Dedicated to George Reed

"Mine eyes have seen the glory of the coming of the Lord. He hath loosed the fateful lightning of His terrible swift sword. His truth is marching on." Julia Ward Howe


George Reed was my great-great grandfather (1816-1864). He and his family immigrated to the United States in 1858. They settled in what is now Great Neck, New York. He worked as a farmer until his enlistment in the Federal Army on September 1, 1863. He was killed at the Battle of Olustee on February 20, 1864.

Gettysburg Address

".... that we here highly resolve that these dead shall not have died in vain ...." Abraham Lincoln


"... they were not swept away while rushing with terror and confusion to the rear, but were killed and wounded while standing up in solid and unbroken line, bravely and gallantly fighting the enemy."


I have compiled considerable information on George Reed, the Federal Army and the Battle of Olustee. Moving forward I will be posting various stories documenting these topics. If you would care to share any information please do so. Thank you for your interest.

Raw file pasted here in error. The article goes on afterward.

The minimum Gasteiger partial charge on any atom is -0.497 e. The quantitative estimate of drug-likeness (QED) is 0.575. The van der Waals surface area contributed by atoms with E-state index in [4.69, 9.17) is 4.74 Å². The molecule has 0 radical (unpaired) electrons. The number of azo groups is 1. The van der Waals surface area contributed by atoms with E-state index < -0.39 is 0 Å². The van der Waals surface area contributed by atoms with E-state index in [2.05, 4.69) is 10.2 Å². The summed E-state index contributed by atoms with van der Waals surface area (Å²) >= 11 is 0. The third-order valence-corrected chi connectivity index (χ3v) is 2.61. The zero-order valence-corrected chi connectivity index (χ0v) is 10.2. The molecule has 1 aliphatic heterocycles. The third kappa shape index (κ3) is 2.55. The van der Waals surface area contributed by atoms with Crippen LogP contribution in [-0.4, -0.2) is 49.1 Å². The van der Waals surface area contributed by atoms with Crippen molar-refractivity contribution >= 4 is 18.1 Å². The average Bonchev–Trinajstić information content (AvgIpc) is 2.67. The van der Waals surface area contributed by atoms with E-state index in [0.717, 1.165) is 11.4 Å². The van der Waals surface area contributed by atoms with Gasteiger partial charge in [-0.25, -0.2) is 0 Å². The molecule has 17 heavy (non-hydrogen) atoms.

Wednesday, September 8, 2010

"Mine Eyes Have Seen the Glory"

I advanced onto the eerily quiet battlefield as a spectral fog accented the towering pine trees. The trees stood at attention as did the soldiers on February 20, 1864. The hallowed ground beneath my feet was carpeted with palmetto bushes and fallen pine cones. The quiet was periodically interrupted by the sounds of a woodpecker and crickets. All of this in stark contrast to the battle that had been waged in this forest. Once into the forest the view in all directions was very similar. The glimmer of the suns rays through the pines provided a natural compass for direction. I paused longer in the area where the "47th New York Regiment" had been positioned. Somewhere in this vicinity my great-great grandfather was killed by a gunshot fired by a Confederate soldier.

A lone butterfly was perched upon a palmetto at the side of the the path. As I moved forward, the butterfly rose and gently circled as if to welcome me. Throughout my journey I was accompanied by this beautiful black and white butterfly. Making my way through the now abandoned and silent Confederate battle line, a brightly colored yellow butterfly joined in a display of aerial acrobatics. How gentle, how peaceful was this journey through one of the bloodiest battlefields of the Civil War.